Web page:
Most Americans have no appetite for new government regulation of the Internet, according to year-end data released by the conservative-leaning polling firm Rasmussen.
Their survey of “likely voters” found that just one in five were in approval when asked if the government should regulate the Internet as it does television and radio.
“By a 52% to 27% margin, voters believe that more free market competition is better than more regulation for protecting Internet users,” the firm summarized. “Republicans and unaffiliated voters overwhelmingly share this view, but a plurality of Democrats (46%) think more regulation is the better approach.”
Additionally, 56 percent of respondents said they feared the Federal Communications Commission (FCC) would push a political agenda through its regulations.
While the remarkably small number of “Net Neutrality” supporters is striking — with just 21 percent saying they support the regulations — the poll’s question appears to skew the debate’s true nature.
The FCC, which passed so-called “Net Neutrality” regulations recently by a party-line vote of 3-2, is not treating the Internet as it does television or radio. Instead, its new rules explicitly condone the plans of major network operators, which initially opposed neutrality rules until the FCC unveiled the actual policies.
The FCC’s regulations would actually permit bandwidth rationing and the establishment of “super-tiers” where certain traffic is given priority over others. That runs contrary to the principle of “Net Neutrality,” which would require that all types of Internet traffic be treated equally.
The rules authored by FCC Chairman Julius Genachowski would require ISPs to allow their customers access to all legal online content, applications and services over hard-wired networks.
But the plan would also allow for a greater fractioning of the Internet and data rationing on mobile and wired networks, according to analysis of the policies. Major network stakeholders like Verizon and AT&T would be able to place caps on how much users can access the Internet each month, with overage charges for users who download too much information. Certain types of data traffic, like peer-to-peer file sharing, could also be banned outright.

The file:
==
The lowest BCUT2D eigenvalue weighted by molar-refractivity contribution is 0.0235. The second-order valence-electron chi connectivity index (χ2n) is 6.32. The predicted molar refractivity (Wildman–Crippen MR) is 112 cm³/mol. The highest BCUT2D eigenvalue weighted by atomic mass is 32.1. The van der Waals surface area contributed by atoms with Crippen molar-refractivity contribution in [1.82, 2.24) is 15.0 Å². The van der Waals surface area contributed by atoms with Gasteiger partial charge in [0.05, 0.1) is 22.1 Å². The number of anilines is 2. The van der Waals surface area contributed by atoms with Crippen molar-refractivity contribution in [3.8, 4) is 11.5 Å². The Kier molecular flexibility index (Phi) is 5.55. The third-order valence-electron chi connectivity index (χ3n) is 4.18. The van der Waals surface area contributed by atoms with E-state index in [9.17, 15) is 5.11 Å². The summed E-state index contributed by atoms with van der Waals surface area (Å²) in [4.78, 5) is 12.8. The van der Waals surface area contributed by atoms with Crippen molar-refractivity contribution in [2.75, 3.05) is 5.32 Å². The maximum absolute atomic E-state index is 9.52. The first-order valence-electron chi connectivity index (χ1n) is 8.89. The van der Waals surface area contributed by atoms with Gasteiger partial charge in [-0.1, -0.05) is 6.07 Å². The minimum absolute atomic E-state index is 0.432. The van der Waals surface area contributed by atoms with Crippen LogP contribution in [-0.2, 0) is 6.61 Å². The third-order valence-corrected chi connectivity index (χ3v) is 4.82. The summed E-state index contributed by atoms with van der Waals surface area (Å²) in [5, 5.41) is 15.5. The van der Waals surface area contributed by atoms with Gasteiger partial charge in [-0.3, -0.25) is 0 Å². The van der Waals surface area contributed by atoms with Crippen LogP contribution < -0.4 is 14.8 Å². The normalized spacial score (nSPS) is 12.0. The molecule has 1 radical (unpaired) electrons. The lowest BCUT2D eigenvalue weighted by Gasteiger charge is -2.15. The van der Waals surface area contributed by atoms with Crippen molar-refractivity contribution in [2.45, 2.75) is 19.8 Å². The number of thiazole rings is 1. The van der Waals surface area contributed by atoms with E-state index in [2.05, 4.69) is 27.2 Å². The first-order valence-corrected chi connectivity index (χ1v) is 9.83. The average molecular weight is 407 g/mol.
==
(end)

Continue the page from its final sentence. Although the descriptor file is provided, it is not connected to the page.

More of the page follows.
The FCC would additionally require broadband providers to disclose their network management practices, and ISPs will be allowed to charge fees to businesses serving large quantities of data.
As a candidate for the presidency, Senator Barack Obama was adamantly in support of “Net Neutrality.” For supporters, that promise now stings of betrayal.
“The rule is so riddled with loopholes that it’s become clear that this FCC chairman crafted it with the sole purpose of winning the endorsement of AT&T and cable lobbyists, and not defending the interests of the tens of millions of Internet users,” The Nation‘s John Nichols commented.
Activists with the “Save the Internet” coalition accused the FCC of passing “Not Neutrality,” noting that the rules will not prevent telecommunications firms from dividing the Internet into slow and fast lanes.
“The chairman chose to ignore the voices of more than 2 million people who have urged Washington to support real and lasting Net Neutrality protections,” Free Press organizer Tim Karr wrote. “His rule, for the first time in history, allows discrimination over the mobile Internet, paving the way for widespread industry abuses.”
Nearly 2 billion people had access to the Internet in 2010, according to marketing research firm Miniwatts.
Trump responds to China raising tariffs — by raising tariffs on over half a trillion dollars in Chinese goods
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MSNBC anchor John Heilemann said, "we’re hours away for the president taking off to the G7 summit in Bairritz, France, where allies are bracing for the Trump-fueled mayhem that is now 100% certain to ensue, with Trump like a drunken traveler in the departure lounge about to take a trip that he dreads, already sewing global chaos, days-long public meltdown typically moved from words to actions."
"Donald Trump beginning this day with a Twitter tirade that sent the Dow spiraling, closing down more than 600 points today and escalating his trade war with China with these norm-shattering, power-abusing words in this tweet," he said, putting the tweet on-screen.
Ex-Houston cop is charged with murder after his fraudulent search warrant got a couple killed
Former Houston police officer Gerald Goines has been indicted on felony murder charges in relation to a drug raid in January that left a couple dead, the Houston Chronicle reported this Friday.
Questions about the raid, which took place January 28, began to swirl when it was revealed that Goines had lied to obtain the search warrant. The raid resulted in a shootout that killed 58-year-old Rhogena Nicholas and 59-year-old Dennis Tuttle. Goines was also wounded in the shootout as were four other officers.